An American traditionalist sees freedom in the context of the dynamic tension between individual freedom and society’s power of self-government.

There is however, the problem that democratic majorities or their representatives can err in either direction. That is why we have the Constitution; it is what sets bounds to what government can do. Today the predominant problem is an excess of supposed rights divorced from any sense of responsibility, but the opposite can happen.

A possible example is the current tendency to enact draconian legislation against smoking or consumption of salt or fat, activities which would seem to have little moral implication, apart from the contemporary fetish for health, an aspect of the cult of the self.

November 18

Kristor replies to LA:

“Palmary”—palma-rius, decorated with the palm of victory—should be a standard part of the lexicon for any intellectual named for the laurel crown of the victor.

Kristor writes:

Gosh. When I’m not being accused by Randians of being a horrid Platonizing idealist, I am accused of being a realist. I wonder what I really am. As to the office of philosophical consultant, all I can say is that it’s a hard way to earn a living.

Joking aside, Bob A. sounds really smart and interesting, and it would be good to hear more from him. I don’t really get how he disagrees with what either Mr. Auster or I said—I don’t see either of us saying anything about whether or not the government should exercise only retaliatory force, or not. I certainly tend to agree with Bob A. that the state should only retaliate. Bob criticizes the Founders for having nothing to build upon but what they inherited from their forbears; but he is in that same boat, together with the rest of us; he is a traditionalist of a different tradition. He says there is no tension between freedom and the government that makes it possible, but if that were so, why would we have parliaments? I mean, don’t they exist to figure out how manage that tension? I guess I don’t get Bob’s argument; or perhaps he has not really made one.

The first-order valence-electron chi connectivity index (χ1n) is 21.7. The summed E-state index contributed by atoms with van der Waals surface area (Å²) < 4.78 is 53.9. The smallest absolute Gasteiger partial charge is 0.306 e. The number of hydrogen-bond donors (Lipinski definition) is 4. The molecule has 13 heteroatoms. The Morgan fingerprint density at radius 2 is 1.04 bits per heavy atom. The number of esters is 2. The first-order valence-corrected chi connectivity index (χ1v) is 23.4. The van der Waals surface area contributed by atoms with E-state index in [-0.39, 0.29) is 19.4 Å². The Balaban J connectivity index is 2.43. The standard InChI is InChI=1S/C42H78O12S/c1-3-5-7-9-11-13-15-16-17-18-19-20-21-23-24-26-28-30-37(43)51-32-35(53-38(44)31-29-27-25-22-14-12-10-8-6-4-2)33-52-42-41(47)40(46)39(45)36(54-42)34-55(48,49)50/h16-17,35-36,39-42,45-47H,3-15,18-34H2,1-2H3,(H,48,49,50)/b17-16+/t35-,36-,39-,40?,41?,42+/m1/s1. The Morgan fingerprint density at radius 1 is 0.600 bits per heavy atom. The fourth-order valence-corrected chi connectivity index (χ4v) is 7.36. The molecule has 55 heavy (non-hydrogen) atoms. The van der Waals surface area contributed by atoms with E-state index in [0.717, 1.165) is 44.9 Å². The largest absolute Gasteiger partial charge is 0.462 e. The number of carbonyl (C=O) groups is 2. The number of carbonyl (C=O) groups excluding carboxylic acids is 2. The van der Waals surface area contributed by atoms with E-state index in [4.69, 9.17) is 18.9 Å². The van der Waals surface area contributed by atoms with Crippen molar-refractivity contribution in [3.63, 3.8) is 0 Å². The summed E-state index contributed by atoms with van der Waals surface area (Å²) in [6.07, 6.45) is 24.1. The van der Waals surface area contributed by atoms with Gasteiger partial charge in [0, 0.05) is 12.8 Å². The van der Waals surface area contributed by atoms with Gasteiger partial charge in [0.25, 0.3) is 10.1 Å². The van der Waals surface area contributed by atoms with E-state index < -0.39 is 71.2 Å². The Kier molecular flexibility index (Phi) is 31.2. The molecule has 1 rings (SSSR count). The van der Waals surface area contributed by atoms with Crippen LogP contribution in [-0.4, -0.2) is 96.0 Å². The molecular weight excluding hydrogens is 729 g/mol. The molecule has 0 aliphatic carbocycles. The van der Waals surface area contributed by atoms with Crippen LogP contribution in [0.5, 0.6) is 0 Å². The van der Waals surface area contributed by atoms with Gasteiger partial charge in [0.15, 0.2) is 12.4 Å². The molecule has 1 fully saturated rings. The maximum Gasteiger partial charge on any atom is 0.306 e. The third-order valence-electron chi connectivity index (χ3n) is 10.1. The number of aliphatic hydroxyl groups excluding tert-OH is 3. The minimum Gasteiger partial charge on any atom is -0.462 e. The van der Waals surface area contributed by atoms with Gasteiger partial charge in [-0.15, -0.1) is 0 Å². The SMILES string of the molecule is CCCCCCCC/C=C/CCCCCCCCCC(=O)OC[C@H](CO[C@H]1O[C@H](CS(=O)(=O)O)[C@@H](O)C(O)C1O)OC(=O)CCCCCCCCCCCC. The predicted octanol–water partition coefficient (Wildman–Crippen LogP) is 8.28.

After Mr. Auster’s interchange with Leonard D. over the word “freedom,” I thought to look up the etymology of ‘free’ for the first time:

O.E. freo “free, exempt from, not in bondage,” also “noble, joyful,” from P.Gmc. *frijaz (cf. M.H.G. vri, Ger. frei, Du. vrij, Goth. freis “free”), from PIE *prijos “dear, beloved” (cf. Skt. priyah “own, dear, beloved,” priyate “loves;” O.C.S. prijati “to help,” prijatelji “friend;” Welsh rhydd “free”). The adverb is from O.E. freon, freogan “to free, love.”

The primary sense seems to have been “beloved, friend, to love;” which in some languages (notably Germanic and Celtic) developed also a sense of “free,” perhaps from the terms “beloved” or “friend” being applied to the free members of one’s clan (as opposed to slaves, cf. L. liberi, meaning both “free” and “children”). Cf. Goth. frijon “to love;” O.E. freod “affection, friendship,” friga “love,” friou “peace;” O.N. frior, Ger. Friede “peace;” O.E. freo “wife;” O.N. Frigg “wife of Odin,” lit. “beloved” or “loving;” M.L.G. vrien “to take to wife, Du. vrijen, Ger. freien “to woo.” Sense of “given without cost” is 1580s, from notion of “free of cost.” Of nations, “not subject to foreign rule or to despotism,” it is recorded from late 14c. Related: Freed; freeing.